Fibre broadband profitability remains a challenge for operators in emerging Asia–Pacific

26 March 2018 | Research

Article | PDF (3 pages) | Fixed Broadband Services| Fibre Infrastructure Strategies

"Mobile network operators in emerging Asia–Pacific can deliver a boost to their overall revenue by deploying fibre, but this may also entail some EBITDA margin dilution."

Many operators, including incumbents and mobile network operators (MNOs), are investing in fibre access networks and offering retail fibre broadband access in the emerging Asia–Pacific (EMAP) region. Take-up has, in some cases, been strong and costs per-home passed are generally low, but the level of profitability is a central concern for fibre operators in EMAP. This comment analyses the profitability of running FTTx businesses in EMAP and examines some of the related strategic options that operators should consider.

Profitability is a concern in markets with both high and low overall fibre take-up

Take-up of FTTx networks in some EMAP markets has been very strong. For example, we estimate that the connection rate of FTTP premises passed reached 47% in Vietnam by year-end 2017, thanks to fibre roll-out programmes from players such as incumbent VNPT, MNO Viettel and alternative fixed player FPT Telecom. However, these high take-up rates have partly been achieved through low prices: with an estimated FTTP ARPU of USD9, profitability is the primary concern for fibre providers in Vietnam. FPT Telecom, the third-largest fibre provider, generated an EBITDA margin of around 27% for its telecoms segment (for which broadband access accounted for 69% of revenue) in 2016, declining from around 28% in 2015. Nevertheless, these figures are respectable by global standards, where overall telecoms EBITDA margins are around 31%.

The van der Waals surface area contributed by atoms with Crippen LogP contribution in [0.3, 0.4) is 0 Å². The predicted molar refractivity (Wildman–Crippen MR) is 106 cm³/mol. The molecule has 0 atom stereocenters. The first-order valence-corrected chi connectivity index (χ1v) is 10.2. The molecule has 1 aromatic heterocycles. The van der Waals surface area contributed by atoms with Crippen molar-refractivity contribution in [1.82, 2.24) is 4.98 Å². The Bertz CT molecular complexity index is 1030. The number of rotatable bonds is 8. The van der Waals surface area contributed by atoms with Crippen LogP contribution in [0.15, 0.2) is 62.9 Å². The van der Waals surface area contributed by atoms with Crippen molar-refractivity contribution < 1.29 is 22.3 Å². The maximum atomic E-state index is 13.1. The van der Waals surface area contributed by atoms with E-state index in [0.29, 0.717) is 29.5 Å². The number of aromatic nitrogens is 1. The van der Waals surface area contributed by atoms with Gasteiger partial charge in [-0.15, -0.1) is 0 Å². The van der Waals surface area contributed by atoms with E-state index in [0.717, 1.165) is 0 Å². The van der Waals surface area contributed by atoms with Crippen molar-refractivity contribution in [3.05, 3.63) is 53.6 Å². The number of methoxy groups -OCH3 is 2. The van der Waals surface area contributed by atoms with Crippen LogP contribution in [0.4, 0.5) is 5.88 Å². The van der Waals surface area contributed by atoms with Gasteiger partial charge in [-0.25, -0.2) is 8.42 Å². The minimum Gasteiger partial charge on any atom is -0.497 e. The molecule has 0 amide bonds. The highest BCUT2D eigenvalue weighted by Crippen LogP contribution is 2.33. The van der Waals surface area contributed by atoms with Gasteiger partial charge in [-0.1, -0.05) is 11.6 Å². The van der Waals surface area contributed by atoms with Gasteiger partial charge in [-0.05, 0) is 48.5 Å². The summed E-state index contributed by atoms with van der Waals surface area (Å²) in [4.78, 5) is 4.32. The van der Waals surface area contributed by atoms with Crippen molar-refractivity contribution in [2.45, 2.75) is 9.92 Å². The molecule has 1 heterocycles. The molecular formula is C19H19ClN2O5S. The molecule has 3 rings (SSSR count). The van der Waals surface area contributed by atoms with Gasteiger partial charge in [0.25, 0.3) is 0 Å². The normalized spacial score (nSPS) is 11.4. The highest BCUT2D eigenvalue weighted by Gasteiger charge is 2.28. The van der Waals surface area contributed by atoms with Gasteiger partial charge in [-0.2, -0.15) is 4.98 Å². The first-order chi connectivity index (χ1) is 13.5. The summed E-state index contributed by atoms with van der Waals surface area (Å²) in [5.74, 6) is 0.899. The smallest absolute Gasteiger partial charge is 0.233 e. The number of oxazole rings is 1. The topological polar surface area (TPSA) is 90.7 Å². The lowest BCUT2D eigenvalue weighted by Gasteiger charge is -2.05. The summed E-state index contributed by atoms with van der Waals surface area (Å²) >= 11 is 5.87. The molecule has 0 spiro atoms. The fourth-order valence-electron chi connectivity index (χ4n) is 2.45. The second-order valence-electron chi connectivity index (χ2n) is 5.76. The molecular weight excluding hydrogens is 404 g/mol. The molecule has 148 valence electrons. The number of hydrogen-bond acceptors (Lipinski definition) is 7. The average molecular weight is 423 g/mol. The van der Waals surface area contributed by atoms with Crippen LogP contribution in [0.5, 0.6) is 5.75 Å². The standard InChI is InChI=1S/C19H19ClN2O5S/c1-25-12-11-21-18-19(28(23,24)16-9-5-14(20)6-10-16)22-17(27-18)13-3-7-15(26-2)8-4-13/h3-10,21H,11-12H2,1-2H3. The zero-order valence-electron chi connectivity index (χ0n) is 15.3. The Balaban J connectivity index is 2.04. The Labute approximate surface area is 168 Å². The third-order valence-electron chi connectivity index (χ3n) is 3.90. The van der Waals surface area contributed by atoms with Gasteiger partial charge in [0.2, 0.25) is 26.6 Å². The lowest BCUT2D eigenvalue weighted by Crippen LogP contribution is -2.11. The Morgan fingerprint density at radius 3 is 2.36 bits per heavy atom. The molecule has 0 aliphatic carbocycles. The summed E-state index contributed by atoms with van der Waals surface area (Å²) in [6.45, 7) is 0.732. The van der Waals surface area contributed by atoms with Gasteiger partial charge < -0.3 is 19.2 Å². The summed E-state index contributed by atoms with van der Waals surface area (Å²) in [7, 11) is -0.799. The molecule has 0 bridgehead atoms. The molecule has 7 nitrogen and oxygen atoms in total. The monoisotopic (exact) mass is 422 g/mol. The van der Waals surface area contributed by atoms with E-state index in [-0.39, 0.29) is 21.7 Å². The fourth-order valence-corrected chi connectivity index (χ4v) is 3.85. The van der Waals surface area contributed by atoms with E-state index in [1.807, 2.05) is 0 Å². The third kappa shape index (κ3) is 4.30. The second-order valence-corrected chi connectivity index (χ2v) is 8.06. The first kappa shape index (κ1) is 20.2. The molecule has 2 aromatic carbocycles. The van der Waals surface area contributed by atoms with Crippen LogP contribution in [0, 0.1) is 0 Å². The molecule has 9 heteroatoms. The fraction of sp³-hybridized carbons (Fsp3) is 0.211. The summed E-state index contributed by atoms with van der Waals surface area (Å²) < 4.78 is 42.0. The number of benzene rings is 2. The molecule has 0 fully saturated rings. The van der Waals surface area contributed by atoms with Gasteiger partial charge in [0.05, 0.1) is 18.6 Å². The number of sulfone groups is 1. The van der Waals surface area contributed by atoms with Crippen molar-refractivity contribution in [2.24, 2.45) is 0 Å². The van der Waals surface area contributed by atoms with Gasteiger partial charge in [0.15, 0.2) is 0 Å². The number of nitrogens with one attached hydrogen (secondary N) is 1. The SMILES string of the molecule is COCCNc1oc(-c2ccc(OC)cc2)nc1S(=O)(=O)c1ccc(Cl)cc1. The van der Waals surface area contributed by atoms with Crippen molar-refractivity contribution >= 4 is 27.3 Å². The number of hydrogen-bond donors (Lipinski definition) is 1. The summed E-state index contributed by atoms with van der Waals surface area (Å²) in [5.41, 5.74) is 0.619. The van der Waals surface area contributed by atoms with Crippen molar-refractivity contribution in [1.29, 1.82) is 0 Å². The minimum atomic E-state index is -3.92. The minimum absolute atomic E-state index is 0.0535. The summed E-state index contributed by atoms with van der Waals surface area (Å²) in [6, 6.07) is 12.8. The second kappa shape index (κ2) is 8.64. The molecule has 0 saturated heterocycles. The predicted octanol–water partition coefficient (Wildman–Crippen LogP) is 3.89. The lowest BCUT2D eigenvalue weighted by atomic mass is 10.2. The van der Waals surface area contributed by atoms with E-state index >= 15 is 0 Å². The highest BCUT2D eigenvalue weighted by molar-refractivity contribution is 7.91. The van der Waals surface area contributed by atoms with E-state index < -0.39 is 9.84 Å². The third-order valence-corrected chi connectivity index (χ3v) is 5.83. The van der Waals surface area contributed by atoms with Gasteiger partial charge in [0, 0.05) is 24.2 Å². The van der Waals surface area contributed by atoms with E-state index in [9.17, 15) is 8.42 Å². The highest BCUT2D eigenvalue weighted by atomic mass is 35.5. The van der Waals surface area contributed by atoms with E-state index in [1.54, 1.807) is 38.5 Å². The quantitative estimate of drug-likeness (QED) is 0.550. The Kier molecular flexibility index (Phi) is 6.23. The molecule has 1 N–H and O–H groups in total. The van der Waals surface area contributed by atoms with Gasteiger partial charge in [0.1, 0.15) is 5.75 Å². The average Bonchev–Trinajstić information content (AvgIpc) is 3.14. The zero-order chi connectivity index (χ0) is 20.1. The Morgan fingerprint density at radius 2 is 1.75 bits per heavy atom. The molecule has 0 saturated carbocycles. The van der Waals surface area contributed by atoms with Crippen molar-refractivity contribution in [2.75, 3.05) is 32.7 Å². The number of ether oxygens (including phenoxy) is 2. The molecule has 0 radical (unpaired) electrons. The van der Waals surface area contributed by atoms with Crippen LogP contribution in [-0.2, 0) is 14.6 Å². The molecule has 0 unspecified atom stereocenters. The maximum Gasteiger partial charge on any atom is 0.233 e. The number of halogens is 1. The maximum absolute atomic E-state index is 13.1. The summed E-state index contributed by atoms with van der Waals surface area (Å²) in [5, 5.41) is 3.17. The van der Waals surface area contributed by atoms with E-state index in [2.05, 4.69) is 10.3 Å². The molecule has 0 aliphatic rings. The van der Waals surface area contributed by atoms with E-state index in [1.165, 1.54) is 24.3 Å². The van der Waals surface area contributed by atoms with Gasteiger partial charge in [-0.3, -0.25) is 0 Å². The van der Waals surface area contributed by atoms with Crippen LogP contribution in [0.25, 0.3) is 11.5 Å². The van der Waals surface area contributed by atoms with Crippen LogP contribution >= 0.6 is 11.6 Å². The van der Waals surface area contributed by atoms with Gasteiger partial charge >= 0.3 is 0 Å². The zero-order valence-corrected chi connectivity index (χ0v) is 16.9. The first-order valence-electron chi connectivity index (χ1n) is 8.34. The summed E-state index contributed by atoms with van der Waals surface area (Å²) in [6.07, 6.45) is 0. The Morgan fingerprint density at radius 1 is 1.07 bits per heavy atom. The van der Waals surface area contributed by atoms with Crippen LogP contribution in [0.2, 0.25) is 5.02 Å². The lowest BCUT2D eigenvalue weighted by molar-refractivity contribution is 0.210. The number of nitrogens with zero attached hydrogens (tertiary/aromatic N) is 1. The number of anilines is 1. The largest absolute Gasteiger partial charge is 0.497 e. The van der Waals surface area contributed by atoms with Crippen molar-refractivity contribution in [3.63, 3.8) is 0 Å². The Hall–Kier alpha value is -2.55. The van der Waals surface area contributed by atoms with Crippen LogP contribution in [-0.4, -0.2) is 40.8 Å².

In Vietnam, a programme of large-scale fibre roll-outs was initiated by Viettel and as take-up increased, the incumbent VNPT was compelled to respond. Consequently, there is a significant degree of overlap between the two companies' fibre networks (as well as that of FPT Telecom), which creates downward pressure on prices and lowers EBITDA margins. Operators that are considering fibre roll-out in EMAP must assess the risk of overbuild from other players and understand the impact that this can have on deployment profitability. In the long term, Vietnamese operators will need to increase prices to improve profitability; one possible strategy is to initially offer increased speeds for free before implementing price rises.